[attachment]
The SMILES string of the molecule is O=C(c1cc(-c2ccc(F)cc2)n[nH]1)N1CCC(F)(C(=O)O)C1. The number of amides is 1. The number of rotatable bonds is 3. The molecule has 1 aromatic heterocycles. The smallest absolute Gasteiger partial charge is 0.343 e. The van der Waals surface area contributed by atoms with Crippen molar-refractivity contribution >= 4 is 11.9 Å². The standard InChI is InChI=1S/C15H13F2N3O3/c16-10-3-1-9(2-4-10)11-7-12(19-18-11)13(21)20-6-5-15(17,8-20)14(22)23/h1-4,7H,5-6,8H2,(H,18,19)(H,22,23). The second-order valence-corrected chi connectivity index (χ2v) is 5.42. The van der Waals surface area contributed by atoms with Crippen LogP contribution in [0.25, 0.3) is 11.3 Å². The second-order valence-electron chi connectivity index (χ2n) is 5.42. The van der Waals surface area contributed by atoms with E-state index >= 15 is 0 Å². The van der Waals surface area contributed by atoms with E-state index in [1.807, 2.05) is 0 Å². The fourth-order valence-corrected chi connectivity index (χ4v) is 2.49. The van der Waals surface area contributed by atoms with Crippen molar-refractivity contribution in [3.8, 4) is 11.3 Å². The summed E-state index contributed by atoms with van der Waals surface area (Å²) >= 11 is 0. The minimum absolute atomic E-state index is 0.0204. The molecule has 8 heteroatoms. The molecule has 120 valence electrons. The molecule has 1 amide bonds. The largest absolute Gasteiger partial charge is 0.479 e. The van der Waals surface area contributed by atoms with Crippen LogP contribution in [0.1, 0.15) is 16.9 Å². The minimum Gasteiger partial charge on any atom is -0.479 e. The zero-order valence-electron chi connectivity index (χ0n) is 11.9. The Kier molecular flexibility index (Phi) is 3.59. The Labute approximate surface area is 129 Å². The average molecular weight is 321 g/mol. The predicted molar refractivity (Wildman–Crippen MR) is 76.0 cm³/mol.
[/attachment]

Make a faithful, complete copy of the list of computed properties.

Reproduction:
The SMILES string of the molecule is O=C(c1cc(-c2ccc(F)cc2)n[nH]1)N1CCC(F)(C(=O)O)C1. The number of amides is 1. The number of rotatable bonds is 3. The molecule has 1 aromatic heterocycles. The smallest absolute Gasteiger partial charge is 0.343 e. The van der Waals surface area contributed by atoms with Crippen molar-refractivity contribution >= 4 is 11.9 Å². The standard InChI is InChI=1S/C15H13F2N3O3/c16-10-3-1-9(2-4-10)11-7-12(19-18-11)13(21)20-6-5-15(17,8-20)14(22)23/h1-4,7H,5-6,8H2,(H,18,19)(H,22,23). The second-order valence-corrected chi connectivity index (χ2v) is 5.42. The van der Waals surface area contributed by atoms with Crippen LogP contribution in [0.25, 0.3) is 11.3 Å². The second-order valence-electron chi connectivity index (χ2n) is 5.42. The van der Waals surface area contributed by atoms with E-state index >= 15 is 0 Å². The van der Waals surface area contributed by atoms with E-state index in [1.807, 2.05) is 0 Å². The fourth-order valence-corrected chi connectivity index (χ4v) is 2.49. The van der Waals surface area contributed by atoms with Crippen molar-refractivity contribution in [3.8, 4) is 11.3 Å². The summed E-state index contributed by atoms with van der Waals surface area (Å²) >= 11 is 0. The minimum absolute atomic E-state index is 0.0204. The molecule has 8 heteroatoms. The molecule has 120 valence electrons. The molecule has 1 amide bonds. The largest absolute Gasteiger partial charge is 0.479 e. The van der Waals surface area contributed by atoms with Crippen LogP contribution in [0.1, 0.15) is 16.9 Å². The minimum Gasteiger partial charge on any atom is -0.479 e. The zero-order valence-electron chi connectivity index (χ0n) is 11.9. The Kier molecular flexibility index (Phi) is 3.59. The Labute approximate surface area is 129 Å². The average molecular weight is 321 g/mol. The predicted molar refractivity (Wildman–Crippen MR) is 76.0 cm³/mol.